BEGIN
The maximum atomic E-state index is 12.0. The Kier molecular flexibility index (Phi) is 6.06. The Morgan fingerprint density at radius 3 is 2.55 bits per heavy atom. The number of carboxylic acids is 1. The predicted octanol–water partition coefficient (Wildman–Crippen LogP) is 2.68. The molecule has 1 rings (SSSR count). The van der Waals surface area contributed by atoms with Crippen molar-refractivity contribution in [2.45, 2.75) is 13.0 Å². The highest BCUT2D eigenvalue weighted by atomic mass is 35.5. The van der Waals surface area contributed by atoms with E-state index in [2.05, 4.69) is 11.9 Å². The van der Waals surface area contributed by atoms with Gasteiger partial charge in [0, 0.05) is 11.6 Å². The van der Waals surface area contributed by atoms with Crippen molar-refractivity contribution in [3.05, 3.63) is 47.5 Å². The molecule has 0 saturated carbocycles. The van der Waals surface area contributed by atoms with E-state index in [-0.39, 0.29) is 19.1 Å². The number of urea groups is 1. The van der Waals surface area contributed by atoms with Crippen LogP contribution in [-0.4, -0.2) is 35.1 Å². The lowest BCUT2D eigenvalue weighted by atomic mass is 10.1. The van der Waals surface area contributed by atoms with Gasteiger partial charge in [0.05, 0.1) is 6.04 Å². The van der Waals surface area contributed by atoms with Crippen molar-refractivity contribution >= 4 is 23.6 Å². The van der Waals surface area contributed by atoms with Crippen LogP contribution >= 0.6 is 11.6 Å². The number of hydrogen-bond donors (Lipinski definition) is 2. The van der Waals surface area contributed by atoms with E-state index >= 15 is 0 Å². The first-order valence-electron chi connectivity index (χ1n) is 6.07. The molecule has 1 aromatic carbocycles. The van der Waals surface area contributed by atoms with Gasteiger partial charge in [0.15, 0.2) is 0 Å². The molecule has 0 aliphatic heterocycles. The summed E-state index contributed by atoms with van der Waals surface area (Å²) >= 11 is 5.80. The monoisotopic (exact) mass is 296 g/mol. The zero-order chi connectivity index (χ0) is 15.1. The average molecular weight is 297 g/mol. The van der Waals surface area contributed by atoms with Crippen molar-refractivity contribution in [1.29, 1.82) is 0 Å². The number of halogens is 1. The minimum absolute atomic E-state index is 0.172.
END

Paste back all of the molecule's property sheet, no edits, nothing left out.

The maximum atomic E-state index is 12.0. The Kier molecular flexibility index (Phi) is 6.06. The Morgan fingerprint density at radius 3 is 2.55 bits per heavy atom. The number of carboxylic acids is 1. The predicted octanol–water partition coefficient (Wildman–Crippen LogP) is 2.68. The molecule has 1 rings (SSSR count). The van der Waals surface area contributed by atoms with Crippen molar-refractivity contribution in [2.45, 2.75) is 13.0 Å². The highest BCUT2D eigenvalue weighted by atomic mass is 35.5. The van der Waals surface area contributed by atoms with E-state index in [2.05, 4.69) is 11.9 Å². The van der Waals surface area contributed by atoms with Gasteiger partial charge in [0, 0.05) is 11.6 Å². The van der Waals surface area contributed by atoms with Crippen molar-refractivity contribution in [3.05, 3.63) is 47.5 Å². The molecule has 0 saturated carbocycles. The van der Waals surface area contributed by atoms with E-state index in [-0.39, 0.29) is 19.1 Å². The number of urea groups is 1. The van der Waals surface area contributed by atoms with Crippen LogP contribution in [-0.4, -0.2) is 35.1 Å². The lowest BCUT2D eigenvalue weighted by atomic mass is 10.1. The van der Waals surface area contributed by atoms with Gasteiger partial charge in [0.05, 0.1) is 6.04 Å². The van der Waals surface area contributed by atoms with Crippen molar-refractivity contribution >= 4 is 23.6 Å². The van der Waals surface area contributed by atoms with Crippen LogP contribution >= 0.6 is 11.6 Å². The number of hydrogen-bond donors (Lipinski definition) is 2. The van der Waals surface area contributed by atoms with E-state index >= 15 is 0 Å². The first-order valence-electron chi connectivity index (χ1n) is 6.07. The molecule has 1 aromatic carbocycles. The van der Waals surface area contributed by atoms with Gasteiger partial charge in [0.15, 0.2) is 0 Å². The molecule has 0 aliphatic heterocycles. The summed E-state index contributed by atoms with van der Waals surface area (Å²) >= 11 is 5.80. The monoisotopic (exact) mass is 296 g/mol. The zero-order chi connectivity index (χ0) is 15.1. The average molecular weight is 297 g/mol. The van der Waals surface area contributed by atoms with Crippen molar-refractivity contribution in [1.29, 1.82) is 0 Å². The number of halogens is 1. The minimum absolute atomic E-state index is 0.172.